Bayesian Computational Inference of Species Trees and Population Sizes

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dc.contributor.advisor Drummond, A en
dc.contributor.advisor Bryant, D en
dc.contributor.author Heled, Yosef en
dc.date.accessioned 2011-04-11T02:10:09Z en
dc.date.issued 2011 en
dc.identifier.uri http://hdl.handle.net/2292/6657 en
dc.description.abstract Rapid advances in sequencing technology have allowed researchers to study many fundamental questions about Evolution and Life through the analysis of molecular sequence data. The computational analysis of sequence data can reveal the patterns and processes of speciation, domestication, epidemiology, evolution of traits, biogeography, and host/parasite co-evolution. Such analyses are also central to the systematic classification of life. All of these applications require a mathematical model that characterizes the random processes governing the evolution of DNA sequences over time, subject to the specific conditions of interest. It turns out that evolutionary models also share another common basis: the need to account for the ancestral relationships and sizes of the populations within which the genetic material is being propagated. Historically, those aspects were part of both the area of populations genetics and systematics - the study of biological diversity and its origins. Those two disciplines are experiencing a synthesis in the last few decades under the branch of Molecular Phylogenetics". In this thesis we develop two methods; one for estimating the effective size of a single population, the second for estimating the family (species) tree of several populations and their sizes. Both methods utilize multi-gene data from multiple individuals, a key ingredient for reducing the uncertainty of estimates. The methods are Bayesian, utilizing the generic Markov Chain Monte Carlo algorithm to compute posterior probabilities for high-dimensional and extremely complex models. Posterior probabilities are direct probabilities of the model under suitable prior assumptions, and uncertainty bounds are an integral part of the Bayesian approach. Uncertainty bounds are especially valuable in analysis of genetic data, which may contain an extremely weak signal. In this thesis we also explore some theoretical issues relating to the tree prior and model violations. Due to the complexity of the models, computer simulations play a major role in investigating model properties and performance as a function of the amount and quality of data. The methods are implemented as part of the software package BEAST and have already been used in several studies. en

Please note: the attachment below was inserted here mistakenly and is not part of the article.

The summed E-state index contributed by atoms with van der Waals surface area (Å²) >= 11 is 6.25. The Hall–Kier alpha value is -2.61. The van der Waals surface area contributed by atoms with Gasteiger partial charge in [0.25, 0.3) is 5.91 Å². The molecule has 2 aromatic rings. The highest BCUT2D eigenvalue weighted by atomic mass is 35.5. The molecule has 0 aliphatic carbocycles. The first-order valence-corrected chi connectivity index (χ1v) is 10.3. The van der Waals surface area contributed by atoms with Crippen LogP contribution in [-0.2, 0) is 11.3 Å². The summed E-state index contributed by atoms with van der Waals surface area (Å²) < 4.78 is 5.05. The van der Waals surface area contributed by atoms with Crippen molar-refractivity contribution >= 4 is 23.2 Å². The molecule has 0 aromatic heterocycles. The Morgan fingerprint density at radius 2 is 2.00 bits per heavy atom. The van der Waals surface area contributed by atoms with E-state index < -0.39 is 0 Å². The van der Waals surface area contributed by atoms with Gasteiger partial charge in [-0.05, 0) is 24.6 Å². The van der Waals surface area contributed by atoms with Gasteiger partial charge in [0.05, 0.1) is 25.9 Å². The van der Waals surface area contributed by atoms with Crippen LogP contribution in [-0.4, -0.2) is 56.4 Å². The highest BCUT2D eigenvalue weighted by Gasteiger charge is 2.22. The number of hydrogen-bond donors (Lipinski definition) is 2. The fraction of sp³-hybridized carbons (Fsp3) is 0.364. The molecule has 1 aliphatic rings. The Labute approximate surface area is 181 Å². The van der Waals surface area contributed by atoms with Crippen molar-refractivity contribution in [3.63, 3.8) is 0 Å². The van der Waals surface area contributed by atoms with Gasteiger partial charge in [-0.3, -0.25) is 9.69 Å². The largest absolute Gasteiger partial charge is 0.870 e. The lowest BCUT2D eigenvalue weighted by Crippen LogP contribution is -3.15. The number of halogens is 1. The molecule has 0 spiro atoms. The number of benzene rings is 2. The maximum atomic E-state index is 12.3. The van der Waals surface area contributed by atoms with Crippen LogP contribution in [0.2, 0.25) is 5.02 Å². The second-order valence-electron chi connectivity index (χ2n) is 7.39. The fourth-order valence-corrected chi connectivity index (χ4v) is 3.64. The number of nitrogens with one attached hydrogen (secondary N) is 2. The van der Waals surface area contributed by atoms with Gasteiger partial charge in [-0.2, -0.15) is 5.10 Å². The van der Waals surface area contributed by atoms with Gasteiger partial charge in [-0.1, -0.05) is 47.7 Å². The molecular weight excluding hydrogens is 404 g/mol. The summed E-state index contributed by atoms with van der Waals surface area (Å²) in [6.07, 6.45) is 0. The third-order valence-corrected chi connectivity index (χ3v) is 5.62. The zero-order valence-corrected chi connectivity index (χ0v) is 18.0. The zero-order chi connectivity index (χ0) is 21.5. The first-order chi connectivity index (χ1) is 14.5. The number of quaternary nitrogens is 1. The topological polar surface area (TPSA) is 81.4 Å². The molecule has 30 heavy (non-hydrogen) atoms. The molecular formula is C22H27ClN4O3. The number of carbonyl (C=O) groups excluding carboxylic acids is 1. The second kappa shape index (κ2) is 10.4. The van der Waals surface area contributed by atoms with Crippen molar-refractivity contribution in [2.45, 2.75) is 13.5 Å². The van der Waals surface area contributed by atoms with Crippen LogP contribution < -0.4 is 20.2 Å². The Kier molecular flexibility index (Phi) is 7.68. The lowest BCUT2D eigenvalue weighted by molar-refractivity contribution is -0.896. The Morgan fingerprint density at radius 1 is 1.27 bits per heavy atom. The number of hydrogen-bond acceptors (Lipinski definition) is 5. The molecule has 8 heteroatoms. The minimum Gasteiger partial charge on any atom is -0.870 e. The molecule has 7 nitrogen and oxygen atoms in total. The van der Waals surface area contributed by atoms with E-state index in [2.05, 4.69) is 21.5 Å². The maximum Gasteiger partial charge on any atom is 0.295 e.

dc.publisher ResearchSpace@Auckland en
dc.relation.ispartof PhD Thesis - University of Auckland en
dc.relation.isreferencedby UoA99212899714002091 en
dc.rights Items in ResearchSpace are protected by copyright, with all rights reserved, unless otherwise indicated. Previously published items are made available in accordance with the copyright policy of the publisher. en
dc.rights.uri https://researchspace.auckland.ac.nz/docs/uoa-docs/rights.htm en
dc.title Bayesian Computational Inference of Species Trees and Population Sizes en
dc.type Thesis en
thesis.degree.discipline Computer Science en
thesis.degree.grantor The University of Auckland en
thesis.degree.level Doctoral en
thesis.degree.name PhD en
dc.rights.holder Copyright: The author en
pubs.peer-review false en
pubs.elements-id 208881 en
pubs.record-created-at-source-date 2011-04-11 en


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